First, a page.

(SD)-Death Row Inmate Objecting To Choice Of Lethal Injection Drug
PIERRE, S.D. (AP) - A South Dakota death row inmate from Rapid City facing execution next month is objecting to the state's choice of lethal drug to use on him.
The state intends to use pentobarbital, commonly used to euthanize animals, but 63-year-old Charles Russell Rhines wants the state to follow the lethal injection law that was in place when he was sentenced to death in 1993 for killing an employee while burglarizing a Rapid City donut shop.
Attorneys for Rhines argue in a complaint filed Tuesday that by using pentobarbital, the state is violating his right to choose his manner of execution and his right to due process. The state has not filed a written response and a hearing is set for next Tuesday.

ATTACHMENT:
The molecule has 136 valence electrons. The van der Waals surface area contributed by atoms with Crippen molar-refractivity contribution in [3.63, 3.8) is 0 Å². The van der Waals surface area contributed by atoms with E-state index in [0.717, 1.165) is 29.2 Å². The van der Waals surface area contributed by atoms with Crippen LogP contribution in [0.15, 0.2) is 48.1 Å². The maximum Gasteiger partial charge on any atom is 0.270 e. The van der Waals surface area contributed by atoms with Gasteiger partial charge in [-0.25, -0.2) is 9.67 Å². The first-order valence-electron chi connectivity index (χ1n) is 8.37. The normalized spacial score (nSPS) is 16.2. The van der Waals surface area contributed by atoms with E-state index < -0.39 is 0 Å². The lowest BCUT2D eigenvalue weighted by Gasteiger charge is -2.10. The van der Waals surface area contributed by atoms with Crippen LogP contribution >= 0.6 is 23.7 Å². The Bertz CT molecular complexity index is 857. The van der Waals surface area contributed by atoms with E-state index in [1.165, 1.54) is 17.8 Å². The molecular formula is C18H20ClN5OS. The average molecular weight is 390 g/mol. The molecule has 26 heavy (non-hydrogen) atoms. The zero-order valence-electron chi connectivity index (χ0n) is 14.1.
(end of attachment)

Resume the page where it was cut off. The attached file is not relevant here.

Rhines was convicted of the 1992 brutal stabbing death of 22-year-old employee Donnivan Schaeffer while Rhines burglarized the donut shop which had fired him just a few months earlier.
Rhines stabbed Schaeffer in the chest and the back before taking him to another part of the store and using his knees to hold Schaeffer's head before plunging the knife blade into the spinal column at the base of the neck.
Gay rights activists last year blasted Rhines receiving the death penalty, citing jury questions and statements by some jurors that the activists felt showed a bias against Rhines and for the death penalty because he was homosexual.
The jury statements had been considered by the South Dakota Supreme Court in a 1995 appeal by Rhines, with the high court ruling they did not indicate prejudice by the jury.
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